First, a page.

Meanwhile you hear dinosaur coach types talk about how the spread makes your defense soft, but you never hear them talk about how living at walking pace makes your defense unprepared to face teams like Indiana.
All of the shirts all of the shirts. Jared Shanker takes a look at how many kids redshirt at last year's conference champions, and comes back with the startling news that over the last three years all of seven MSU recruits have played as freshman—12%. Alabama and FSU are at 45%, with Oklahoma and Oregon at 33 and 35%, respectively. Other powers are closer to the FSU/Bama numbers than anything else, with only South Carolina coming anywhere near MSU—they play only a quarter of their freshmen.
A lot of this has to do with recruiting rankings. FSU and Bama tend to get freshmen who are physically ready to compete right away, and Bama in particular tends to toss guys out the door if they're not panning out. MSU has limited access* to high-level players and is trying to get the most out of each one. They've done so successfully.
What about Michigan? I went back and checked:
- 2011: 8 out of 20 played in the Hoke/RR emergency transition class by the standards of this study, but circumstances conspired to hew this class down before it even reached the opener. Three players (Kellen Jones, Chris Barnett, and Tony Posada) didn't even make it to game one; Greg Brown transferred midseason.
- 2012: 12 out of 25 played, with Terry Richardson and Amara Darboh redshirting their second years.
- 2013: 13 out of 26 played. (I'm not counting long snapper Scott Sypniewski for this purpose).
Michigan's numbers are skewed by the disastrous 2010 and sort of disastrous 2011 recruiting classes, but seriously about a third of those burned redshirts the last couple years were questionable at best: Dymonte Thomas, Da'Mario Jones, Csont'e York, Ben Gedeon, and Taco Charlton contributed little in 2013; Joe Bolden, Amara Darboh, Sione Houma, Royce Jenkins-Stone, and Terry Richardson did little in 2012.
How much of that is down to recruiting promises is unknown, but it just seems silly not to give yourself a fifth year option. Hopefully Michigan can start upping their redshirt percentage now that they have stabilized the roster.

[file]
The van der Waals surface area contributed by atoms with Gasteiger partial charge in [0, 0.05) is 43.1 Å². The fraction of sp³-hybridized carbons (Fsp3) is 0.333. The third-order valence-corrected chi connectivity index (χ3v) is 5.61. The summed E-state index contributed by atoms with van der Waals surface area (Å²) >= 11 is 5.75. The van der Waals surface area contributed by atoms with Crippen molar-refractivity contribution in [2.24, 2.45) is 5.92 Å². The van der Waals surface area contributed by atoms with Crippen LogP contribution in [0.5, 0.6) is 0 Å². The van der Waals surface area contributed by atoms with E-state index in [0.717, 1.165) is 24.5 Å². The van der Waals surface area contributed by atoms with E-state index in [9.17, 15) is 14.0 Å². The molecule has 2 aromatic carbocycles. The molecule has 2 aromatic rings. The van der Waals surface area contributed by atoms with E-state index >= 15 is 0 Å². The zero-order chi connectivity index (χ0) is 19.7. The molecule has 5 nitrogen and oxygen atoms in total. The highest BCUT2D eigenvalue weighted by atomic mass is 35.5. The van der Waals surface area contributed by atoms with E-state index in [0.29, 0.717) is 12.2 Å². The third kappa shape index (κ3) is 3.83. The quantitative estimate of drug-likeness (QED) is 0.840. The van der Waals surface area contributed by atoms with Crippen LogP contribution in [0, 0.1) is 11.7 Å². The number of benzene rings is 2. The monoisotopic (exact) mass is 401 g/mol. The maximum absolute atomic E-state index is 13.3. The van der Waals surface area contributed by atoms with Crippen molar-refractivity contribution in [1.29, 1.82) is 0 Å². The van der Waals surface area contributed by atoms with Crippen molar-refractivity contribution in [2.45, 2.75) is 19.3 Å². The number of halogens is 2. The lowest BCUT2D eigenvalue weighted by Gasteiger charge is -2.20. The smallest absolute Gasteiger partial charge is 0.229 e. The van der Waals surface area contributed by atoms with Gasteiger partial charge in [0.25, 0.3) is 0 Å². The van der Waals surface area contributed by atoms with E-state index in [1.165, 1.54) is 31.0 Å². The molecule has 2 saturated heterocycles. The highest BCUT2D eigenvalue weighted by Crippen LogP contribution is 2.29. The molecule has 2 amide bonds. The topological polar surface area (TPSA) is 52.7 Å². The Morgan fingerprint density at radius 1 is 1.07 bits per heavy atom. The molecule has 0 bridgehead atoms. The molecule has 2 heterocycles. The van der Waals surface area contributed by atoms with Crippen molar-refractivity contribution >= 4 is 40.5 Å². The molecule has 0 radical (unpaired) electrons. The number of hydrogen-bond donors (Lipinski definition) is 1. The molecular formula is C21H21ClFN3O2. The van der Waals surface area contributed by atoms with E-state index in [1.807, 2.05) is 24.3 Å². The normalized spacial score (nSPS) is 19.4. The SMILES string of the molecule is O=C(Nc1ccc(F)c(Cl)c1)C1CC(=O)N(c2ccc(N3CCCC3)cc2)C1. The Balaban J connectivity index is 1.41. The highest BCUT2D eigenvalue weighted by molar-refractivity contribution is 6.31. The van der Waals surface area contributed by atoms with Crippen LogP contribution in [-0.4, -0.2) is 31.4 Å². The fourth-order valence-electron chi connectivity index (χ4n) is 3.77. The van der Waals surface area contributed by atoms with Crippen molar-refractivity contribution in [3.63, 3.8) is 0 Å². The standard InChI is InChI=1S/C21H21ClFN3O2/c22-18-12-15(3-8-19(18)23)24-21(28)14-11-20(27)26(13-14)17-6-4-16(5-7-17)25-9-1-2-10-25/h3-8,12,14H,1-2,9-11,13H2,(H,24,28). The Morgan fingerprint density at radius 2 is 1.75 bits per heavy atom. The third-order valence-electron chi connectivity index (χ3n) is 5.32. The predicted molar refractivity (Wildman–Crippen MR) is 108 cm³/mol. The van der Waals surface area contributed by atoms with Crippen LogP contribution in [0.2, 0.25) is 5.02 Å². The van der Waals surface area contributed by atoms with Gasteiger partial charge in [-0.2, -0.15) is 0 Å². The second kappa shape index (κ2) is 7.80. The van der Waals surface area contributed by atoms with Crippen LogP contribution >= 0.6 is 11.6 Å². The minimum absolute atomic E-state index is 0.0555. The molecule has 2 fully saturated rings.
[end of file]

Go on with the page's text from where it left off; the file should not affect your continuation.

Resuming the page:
*[This is changing somewhat this year, but for the period covered in this study it was certainly true.]
They had a competition, and now they don't. Utah names Travis Wilson its starting QB. Wilson had a rocky 2013, throwing 16 interceptions to 16 touchdowns and losing his job after a 6 for 21 performance against Arizona State. He did have a nice YPA for the year (7.7), but he also threw a Demetrius Brown-like six interceptions in a 34-27 loss to UCLA. Woof.
Wilson beat out Oklahoma transfer Kendal Thompson, FWIW, so maybe he's improved.
I can't do better. Get The Picture nails the headline on this quote:
The NCAA has reached the point on unfavorable legal rulings that retiring University System of Maryland chancellor William Kirwan, co-chair of the reform-minded Knight Commission, said he now views Congress as “our last, best hope for getting anything right with intercollegiate athletics.”
Oh god the tedious Knight Commission, constantly seeking ways to divert the surplus of revenue athletes to the academic side of colleges, go away.
Etc.: Michigan's student advisory council rejection letter ain't come to play school either. Here's to hope, says the Hoover Street Rag. High school QBs now planning to graduate in three years so they can transfer without penalty if it doesn't work out at school #1. MSU loses OG Connor Kruse for a significant period of time, one that probably does not eliminate him from the M game.
Michigan crushes another Italian team.
On Csont'e York. It was inevitable that once the York video was released there were going to be a lot of strong reactions to it. I deleted a number of things that were over the line, and expected to.
I left up a bunch more that weren't quite delete-worthy but did make me feel uncomfortable. Most of those were uncomfortable because they weren't sad. Many called him a coward, others were almost gleeful in their eagerness to ship the guy out. Those threads don't reflect well on our community here.